We visited Madeira almost three years ago, a gorgeous little volcanic island off the coast of Africa. Madeira’s year-round spring temperatures make it a gardener’s paradise, and I brought home more than a few souvenirs, including orchids and some cuttings.
I also brought home a package of Geranium maderense seeds, also known as the Madeira cranesbill. I found the package in the bottom of my gardening bag last spring, threw the seeds into a pot of something already growing, and promptly forgot about it. I figured the seeds were old by then and wouldn’t germinate. Well, a couple did, and when autumn came around I dug one up, put the seedling in its own pot, and brought it indoors for the winter.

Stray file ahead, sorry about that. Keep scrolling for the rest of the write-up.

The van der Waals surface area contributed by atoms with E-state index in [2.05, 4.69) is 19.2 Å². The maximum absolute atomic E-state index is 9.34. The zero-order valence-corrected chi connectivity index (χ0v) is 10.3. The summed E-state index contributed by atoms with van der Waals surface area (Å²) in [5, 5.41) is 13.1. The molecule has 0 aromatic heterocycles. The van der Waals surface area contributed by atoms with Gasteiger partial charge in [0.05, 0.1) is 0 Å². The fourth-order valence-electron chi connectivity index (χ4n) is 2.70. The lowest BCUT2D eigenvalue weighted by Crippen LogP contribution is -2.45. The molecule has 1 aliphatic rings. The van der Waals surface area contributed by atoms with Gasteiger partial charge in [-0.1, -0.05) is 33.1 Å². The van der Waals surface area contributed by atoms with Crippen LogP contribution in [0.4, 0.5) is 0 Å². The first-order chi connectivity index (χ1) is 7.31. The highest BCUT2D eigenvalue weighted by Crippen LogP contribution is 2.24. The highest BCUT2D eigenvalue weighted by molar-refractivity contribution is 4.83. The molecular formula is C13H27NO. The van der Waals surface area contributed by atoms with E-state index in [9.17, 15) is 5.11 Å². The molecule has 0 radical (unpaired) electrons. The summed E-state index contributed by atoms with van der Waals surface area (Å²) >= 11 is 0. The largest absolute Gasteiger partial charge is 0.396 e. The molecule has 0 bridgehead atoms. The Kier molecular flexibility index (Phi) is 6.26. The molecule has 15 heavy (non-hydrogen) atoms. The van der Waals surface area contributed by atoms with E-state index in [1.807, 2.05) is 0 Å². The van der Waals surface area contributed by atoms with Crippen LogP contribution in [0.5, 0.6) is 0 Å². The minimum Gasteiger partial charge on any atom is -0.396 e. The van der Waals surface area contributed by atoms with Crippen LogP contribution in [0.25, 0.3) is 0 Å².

When I bought the seeds I’d never actually seen a Geranium maderense, let alone one in bloom. I figured it was a just an ordinary geranium of some type, how exciting could that be? That is, until the thing started growing. And growing. It’s a metre across now, and taking over my patio. No sign of flowers yet, and I’m wondering where I’m going to put this thing come winter since it’s not cold hardy. I joked with my landlord that I’ll just move all the furniture outdoors and bring all the plants indoors.
The leaves are quite pretty — kind of fern-like. And despite what some of the sites I’ve found have said, my Geranium maderense is much happier in the shade. When the sun comes out the leaves wilt with a decided pout.
- San Francisco Botanical Garden: Geranium maderense
- Royal Horticultural Society: RHS Garden Rosemoor